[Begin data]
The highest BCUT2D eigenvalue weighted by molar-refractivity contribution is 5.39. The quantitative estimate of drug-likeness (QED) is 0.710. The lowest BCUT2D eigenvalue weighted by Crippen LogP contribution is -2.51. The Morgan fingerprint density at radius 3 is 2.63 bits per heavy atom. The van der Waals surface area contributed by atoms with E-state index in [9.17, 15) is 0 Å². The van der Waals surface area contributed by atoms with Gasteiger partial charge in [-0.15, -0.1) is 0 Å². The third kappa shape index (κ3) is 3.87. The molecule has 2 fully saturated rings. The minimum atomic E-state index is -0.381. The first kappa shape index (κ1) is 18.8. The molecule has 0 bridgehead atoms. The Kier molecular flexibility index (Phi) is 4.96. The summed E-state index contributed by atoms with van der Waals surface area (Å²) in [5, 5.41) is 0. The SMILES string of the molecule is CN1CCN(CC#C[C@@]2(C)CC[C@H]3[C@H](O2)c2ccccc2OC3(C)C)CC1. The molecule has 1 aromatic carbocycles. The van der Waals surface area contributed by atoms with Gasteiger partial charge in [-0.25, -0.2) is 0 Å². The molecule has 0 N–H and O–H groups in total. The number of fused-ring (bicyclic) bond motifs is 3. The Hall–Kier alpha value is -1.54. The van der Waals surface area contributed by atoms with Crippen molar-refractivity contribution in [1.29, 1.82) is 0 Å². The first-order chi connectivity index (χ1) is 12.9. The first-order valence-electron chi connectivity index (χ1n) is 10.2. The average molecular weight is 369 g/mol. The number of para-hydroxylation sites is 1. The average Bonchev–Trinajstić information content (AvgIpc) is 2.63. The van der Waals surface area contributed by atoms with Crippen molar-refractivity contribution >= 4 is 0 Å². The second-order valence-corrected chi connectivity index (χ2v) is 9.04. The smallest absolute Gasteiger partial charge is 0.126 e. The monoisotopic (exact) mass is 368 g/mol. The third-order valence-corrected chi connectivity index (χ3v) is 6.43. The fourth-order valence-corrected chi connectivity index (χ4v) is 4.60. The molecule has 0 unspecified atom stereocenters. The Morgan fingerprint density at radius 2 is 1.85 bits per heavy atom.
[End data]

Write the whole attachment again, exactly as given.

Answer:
The highest BCUT2D eigenvalue weighted by molar-refractivity contribution is 5.39. The quantitative estimate of drug-likeness (QED) is 0.710. The lowest BCUT2D eigenvalue weighted by Crippen LogP contribution is -2.51. The Morgan fingerprint density at radius 3 is 2.63 bits per heavy atom. The van der Waals surface area contributed by atoms with E-state index in [9.17, 15) is 0 Å². The van der Waals surface area contributed by atoms with Gasteiger partial charge in [-0.15, -0.1) is 0 Å². The third kappa shape index (κ3) is 3.87. The molecule has 2 fully saturated rings. The minimum atomic E-state index is -0.381. The first kappa shape index (κ1) is 18.8. The molecule has 0 bridgehead atoms. The Kier molecular flexibility index (Phi) is 4.96. The summed E-state index contributed by atoms with van der Waals surface area (Å²) in [5, 5.41) is 0. The SMILES string of the molecule is CN1CCN(CC#C[C@@]2(C)CC[C@H]3[C@H](O2)c2ccccc2OC3(C)C)CC1. The molecule has 1 aromatic carbocycles. The van der Waals surface area contributed by atoms with Gasteiger partial charge in [-0.25, -0.2) is 0 Å². The molecule has 0 N–H and O–H groups in total. The number of fused-ring (bicyclic) bond motifs is 3. The Hall–Kier alpha value is -1.54. The van der Waals surface area contributed by atoms with Crippen molar-refractivity contribution in [1.29, 1.82) is 0 Å². The first-order chi connectivity index (χ1) is 12.9. The first-order valence-electron chi connectivity index (χ1n) is 10.2. The average molecular weight is 369 g/mol. The number of para-hydroxylation sites is 1. The average Bonchev–Trinajstić information content (AvgIpc) is 2.63. The van der Waals surface area contributed by atoms with Crippen molar-refractivity contribution >= 4 is 0 Å². The second-order valence-corrected chi connectivity index (χ2v) is 9.04. The smallest absolute Gasteiger partial charge is 0.126 e. The monoisotopic (exact) mass is 368 g/mol. The third-order valence-corrected chi connectivity index (χ3v) is 6.43. The fourth-order valence-corrected chi connectivity index (χ4v) is 4.60. The molecule has 0 unspecified atom stereocenters. The Morgan fingerprint density at radius 2 is 1.85 bits per heavy atom.